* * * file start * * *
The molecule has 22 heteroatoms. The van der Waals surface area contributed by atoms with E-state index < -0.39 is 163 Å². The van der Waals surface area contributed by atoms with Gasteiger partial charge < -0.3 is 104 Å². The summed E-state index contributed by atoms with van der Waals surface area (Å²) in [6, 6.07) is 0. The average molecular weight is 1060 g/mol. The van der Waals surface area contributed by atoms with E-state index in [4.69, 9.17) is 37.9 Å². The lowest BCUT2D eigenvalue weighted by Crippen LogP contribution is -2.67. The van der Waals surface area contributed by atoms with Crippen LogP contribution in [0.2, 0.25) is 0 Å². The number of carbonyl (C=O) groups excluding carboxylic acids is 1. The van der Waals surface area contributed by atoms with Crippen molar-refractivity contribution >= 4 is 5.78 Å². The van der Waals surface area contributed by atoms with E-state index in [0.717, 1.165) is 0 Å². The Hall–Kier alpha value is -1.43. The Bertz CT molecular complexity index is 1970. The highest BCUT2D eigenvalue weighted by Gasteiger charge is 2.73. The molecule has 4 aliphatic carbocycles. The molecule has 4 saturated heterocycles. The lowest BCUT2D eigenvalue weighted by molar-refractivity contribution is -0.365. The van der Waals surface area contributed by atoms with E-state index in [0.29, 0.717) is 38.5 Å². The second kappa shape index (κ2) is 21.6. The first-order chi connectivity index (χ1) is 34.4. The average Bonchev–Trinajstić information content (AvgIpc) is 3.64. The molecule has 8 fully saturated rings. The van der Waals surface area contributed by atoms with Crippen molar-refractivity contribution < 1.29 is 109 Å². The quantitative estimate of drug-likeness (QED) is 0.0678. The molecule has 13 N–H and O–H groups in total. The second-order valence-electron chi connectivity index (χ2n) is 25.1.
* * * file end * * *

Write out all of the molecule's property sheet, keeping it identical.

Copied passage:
The molecule has 22 heteroatoms. The van der Waals surface area contributed by atoms with E-state index < -0.39 is 163 Å². The van der Waals surface area contributed by atoms with Gasteiger partial charge < -0.3 is 104 Å². The summed E-state index contributed by atoms with van der Waals surface area (Å²) in [6, 6.07) is 0. The average molecular weight is 1060 g/mol. The van der Waals surface area contributed by atoms with E-state index in [4.69, 9.17) is 37.9 Å². The lowest BCUT2D eigenvalue weighted by Crippen LogP contribution is -2.67. The van der Waals surface area contributed by atoms with Crippen LogP contribution in [0.2, 0.25) is 0 Å². The number of carbonyl (C=O) groups excluding carboxylic acids is 1. The van der Waals surface area contributed by atoms with Crippen molar-refractivity contribution >= 4 is 5.78 Å². The van der Waals surface area contributed by atoms with E-state index in [0.717, 1.165) is 0 Å². The Hall–Kier alpha value is -1.43. The Bertz CT molecular complexity index is 1970. The highest BCUT2D eigenvalue weighted by Gasteiger charge is 2.73. The molecule has 4 aliphatic carbocycles. The molecule has 4 saturated heterocycles. The lowest BCUT2D eigenvalue weighted by molar-refractivity contribution is -0.365. The van der Waals surface area contributed by atoms with E-state index in [0.29, 0.717) is 38.5 Å². The second kappa shape index (κ2) is 21.6. The first-order chi connectivity index (χ1) is 34.4. The average Bonchev–Trinajstić information content (AvgIpc) is 3.64. The molecule has 8 fully saturated rings. The van der Waals surface area contributed by atoms with Crippen molar-refractivity contribution < 1.29 is 109 Å². The quantitative estimate of drug-likeness (QED) is 0.0678. The molecule has 13 N–H and O–H groups in total. The second-order valence-electron chi connectivity index (χ2n) is 25.1.